#1
Ok so I'm basicaly starting out to play and can play stuff that requires a note to be played one at a time. That then eventullay becomes a problem because I can't play chords. One of the songs I want to learn and play is Thunder by Boys Like Girls, but the whole song is all chords. Then again becomes a big problem. I've avoided this problem for quiet a while and I what to fix it really bad.

So can you please tell me how I should play this song, just the begining to get me start. Like where should my fingers go at what time and what fingers to use and such.

Part A.

e--0----0----0----0---------------------------------|
B--0----0----0----0---------------------------------|
G--4----4----4----4---------------------------------|
D--4----4----4----4---------------------------------|
A--2----x----x----x---------------------------------|
E--x----2----0----2---------------------------------|

Part B.

e--0----0----0----0-------------|
B--0----0----0----0-------------|
G--4----4----4----4-------------|
D--4----4----4----4-------------|
A--x----x----x----x-------------|
E--4----2----0----2-------------|
#2
well, im no master of efficient fingering, but id put finger 1 on fret 2 string A. and fingers 3 and 4 on the G and D string. then you ove finger 1 when needed to string E. For part B, keep same 3 and 4 fingers, and use finger 1 on E string for fret 2, and when fret four is needed, use your 2nd finger. Hope it makes some sense.
#3
Put your ring finger on the D string at the 4th fret, and your pinky on the G string, 4th fret. Then put your index finger on the A string, 2nd fret. Leave your ring and pinky where they are, and move the index finger around as required, also muting where it says x to stop the string from ringing. Use your middle finger for the lowest note of the first chord of Part B.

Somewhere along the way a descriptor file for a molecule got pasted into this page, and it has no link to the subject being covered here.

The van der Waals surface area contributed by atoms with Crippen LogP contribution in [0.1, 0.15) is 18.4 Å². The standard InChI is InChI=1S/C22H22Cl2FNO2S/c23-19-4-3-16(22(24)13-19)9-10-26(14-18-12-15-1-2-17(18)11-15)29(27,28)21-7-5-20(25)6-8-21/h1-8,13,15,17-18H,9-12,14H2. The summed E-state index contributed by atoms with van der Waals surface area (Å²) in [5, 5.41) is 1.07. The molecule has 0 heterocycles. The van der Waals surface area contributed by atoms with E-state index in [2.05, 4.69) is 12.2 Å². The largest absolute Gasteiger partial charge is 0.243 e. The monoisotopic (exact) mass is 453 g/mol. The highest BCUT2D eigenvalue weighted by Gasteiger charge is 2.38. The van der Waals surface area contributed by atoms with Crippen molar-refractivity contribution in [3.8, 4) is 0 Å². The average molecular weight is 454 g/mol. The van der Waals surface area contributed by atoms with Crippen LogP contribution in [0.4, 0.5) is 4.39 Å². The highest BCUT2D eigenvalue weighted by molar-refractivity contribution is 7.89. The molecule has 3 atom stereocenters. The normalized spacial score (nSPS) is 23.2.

#5
Well you just have to practice, and practice... It may take forever, but practicing is the most helpful thing you can do, and maybe you should try somthing a bit simpler, and work your way up to that. Because you may get frustrated with it, and discourage yourself.

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#6
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#7
I wouldn't attempt that tab just yet - thats's dropping you in somewhere in the middle of chords. Effectively they're power chords, which are essentially easier than normal chords but actually come after barre chords in the natural order of things. Learn the 7 open major chords first, then do a bit of research into how theyre formed and look into the inversions eg minor, 7th, sus4 etc. That'll keep you going for a few weeks and also make your fingers a lot stronger and more agile. After a few weeks just mucking around with chords you'll find yourself changing between then pretty quickly...once you can do that and feel confident then it's time to move onto barre chords. Learning barre chords will also teach you powerchords, as all they are is the bottom couple of notes of a barre chord, and from there you're pretty much set to learn anything.

Think of this as famliarising yourself with the car and rules of the road before getting in a car. It might not seem as much fun, but it means that you'll be in much better shape for learning stuff and so will learn it a lot quicker. That tab will take you quite a while to get your head round becasue every fingering pattern is new and you'll only see them in isolation. If you take the time to do the groundwork you'll recognise chord patterns in tabs and that means you'll fly through them...instead of taking a couple of days to learn they'll take an hour or two at most.
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